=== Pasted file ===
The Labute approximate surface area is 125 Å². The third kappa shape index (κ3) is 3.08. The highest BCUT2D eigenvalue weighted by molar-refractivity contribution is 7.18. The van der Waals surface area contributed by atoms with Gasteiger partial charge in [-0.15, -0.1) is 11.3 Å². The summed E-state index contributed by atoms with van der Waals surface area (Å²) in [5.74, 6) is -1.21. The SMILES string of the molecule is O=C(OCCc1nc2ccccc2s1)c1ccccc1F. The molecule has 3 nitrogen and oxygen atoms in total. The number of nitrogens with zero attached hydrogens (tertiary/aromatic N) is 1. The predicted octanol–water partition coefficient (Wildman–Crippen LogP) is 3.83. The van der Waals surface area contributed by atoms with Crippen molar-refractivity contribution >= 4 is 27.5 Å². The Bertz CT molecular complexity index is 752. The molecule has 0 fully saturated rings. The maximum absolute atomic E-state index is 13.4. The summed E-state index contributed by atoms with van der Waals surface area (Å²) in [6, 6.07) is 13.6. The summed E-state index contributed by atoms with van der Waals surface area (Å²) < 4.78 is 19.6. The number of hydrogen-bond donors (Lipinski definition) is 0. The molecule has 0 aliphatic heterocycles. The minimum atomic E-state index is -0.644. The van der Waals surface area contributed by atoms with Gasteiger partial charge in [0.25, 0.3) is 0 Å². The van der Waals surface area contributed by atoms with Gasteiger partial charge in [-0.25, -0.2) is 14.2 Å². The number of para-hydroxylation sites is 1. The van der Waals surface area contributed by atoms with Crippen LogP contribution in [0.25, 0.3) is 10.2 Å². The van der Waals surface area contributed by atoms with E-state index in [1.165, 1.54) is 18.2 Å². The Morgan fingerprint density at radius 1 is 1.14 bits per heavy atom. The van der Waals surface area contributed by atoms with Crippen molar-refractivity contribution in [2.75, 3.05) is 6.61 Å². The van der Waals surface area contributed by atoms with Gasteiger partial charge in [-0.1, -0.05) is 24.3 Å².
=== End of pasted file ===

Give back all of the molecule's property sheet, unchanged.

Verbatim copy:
The Labute approximate surface area is 125 Å². The third kappa shape index (κ3) is 3.08. The highest BCUT2D eigenvalue weighted by molar-refractivity contribution is 7.18. The van der Waals surface area contributed by atoms with Gasteiger partial charge in [-0.15, -0.1) is 11.3 Å². The summed E-state index contributed by atoms with van der Waals surface area (Å²) in [5.74, 6) is -1.21. The SMILES string of the molecule is O=C(OCCc1nc2ccccc2s1)c1ccccc1F. The molecule has 3 nitrogen and oxygen atoms in total. The number of nitrogens with zero attached hydrogens (tertiary/aromatic N) is 1. The predicted octanol–water partition coefficient (Wildman–Crippen LogP) is 3.83. The van der Waals surface area contributed by atoms with Crippen molar-refractivity contribution >= 4 is 27.5 Å². The Bertz CT molecular complexity index is 752. The molecule has 0 fully saturated rings. The maximum absolute atomic E-state index is 13.4. The summed E-state index contributed by atoms with van der Waals surface area (Å²) in [6, 6.07) is 13.6. The summed E-state index contributed by atoms with van der Waals surface area (Å²) < 4.78 is 19.6. The number of hydrogen-bond donors (Lipinski definition) is 0. The molecule has 0 aliphatic heterocycles. The minimum atomic E-state index is -0.644. The van der Waals surface area contributed by atoms with Gasteiger partial charge in [0.25, 0.3) is 0 Å². The van der Waals surface area contributed by atoms with Gasteiger partial charge in [-0.25, -0.2) is 14.2 Å². The number of para-hydroxylation sites is 1. The van der Waals surface area contributed by atoms with Crippen LogP contribution in [0.25, 0.3) is 10.2 Å². The van der Waals surface area contributed by atoms with E-state index in [1.165, 1.54) is 18.2 Å². The Morgan fingerprint density at radius 1 is 1.14 bits per heavy atom. The van der Waals surface area contributed by atoms with Crippen molar-refractivity contribution in [2.75, 3.05) is 6.61 Å². The van der Waals surface area contributed by atoms with Gasteiger partial charge in [-0.1, -0.05) is 24.3 Å².